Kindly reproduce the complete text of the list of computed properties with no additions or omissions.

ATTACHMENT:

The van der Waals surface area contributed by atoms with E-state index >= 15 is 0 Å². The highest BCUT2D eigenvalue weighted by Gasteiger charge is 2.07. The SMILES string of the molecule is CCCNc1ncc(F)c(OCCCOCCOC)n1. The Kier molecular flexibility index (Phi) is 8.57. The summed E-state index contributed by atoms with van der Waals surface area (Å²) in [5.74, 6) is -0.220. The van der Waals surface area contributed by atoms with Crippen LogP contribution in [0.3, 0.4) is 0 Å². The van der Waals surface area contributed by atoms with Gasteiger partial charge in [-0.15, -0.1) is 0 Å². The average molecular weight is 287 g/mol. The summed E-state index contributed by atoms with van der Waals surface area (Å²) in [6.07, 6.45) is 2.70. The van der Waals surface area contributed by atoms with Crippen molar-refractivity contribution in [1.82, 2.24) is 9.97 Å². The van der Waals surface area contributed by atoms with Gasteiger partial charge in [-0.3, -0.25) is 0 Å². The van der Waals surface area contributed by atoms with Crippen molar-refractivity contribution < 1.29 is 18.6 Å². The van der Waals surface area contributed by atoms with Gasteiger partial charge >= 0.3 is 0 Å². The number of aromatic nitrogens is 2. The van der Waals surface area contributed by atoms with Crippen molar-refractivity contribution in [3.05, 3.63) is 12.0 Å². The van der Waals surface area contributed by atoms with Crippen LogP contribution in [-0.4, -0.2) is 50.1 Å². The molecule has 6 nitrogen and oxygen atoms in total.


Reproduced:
The van der Waals surface area contributed by atoms with E-state index >= 15 is 0 Å². The highest BCUT2D eigenvalue weighted by Gasteiger charge is 2.07. The SMILES string of the molecule is CCCNc1ncc(F)c(OCCCOCCOC)n1. The Kier molecular flexibility index (Phi) is 8.57. The summed E-state index contributed by atoms with van der Waals surface area (Å²) in [5.74, 6) is -0.220. The van der Waals surface area contributed by atoms with Crippen LogP contribution in [0.3, 0.4) is 0 Å². The van der Waals surface area contributed by atoms with Gasteiger partial charge in [-0.15, -0.1) is 0 Å². The average molecular weight is 287 g/mol. The summed E-state index contributed by atoms with van der Waals surface area (Å²) in [6.07, 6.45) is 2.70. The van der Waals surface area contributed by atoms with Crippen molar-refractivity contribution in [1.82, 2.24) is 9.97 Å². The van der Waals surface area contributed by atoms with Gasteiger partial charge in [-0.3, -0.25) is 0 Å². The van der Waals surface area contributed by atoms with Crippen molar-refractivity contribution < 1.29 is 18.6 Å². The van der Waals surface area contributed by atoms with Gasteiger partial charge >= 0.3 is 0 Å². The number of aromatic nitrogens is 2. The van der Waals surface area contributed by atoms with Crippen molar-refractivity contribution in [3.05, 3.63) is 12.0 Å². The van der Waals surface area contributed by atoms with Crippen LogP contribution in [-0.4, -0.2) is 50.1 Å². The molecule has 6 nitrogen and oxygen atoms in total.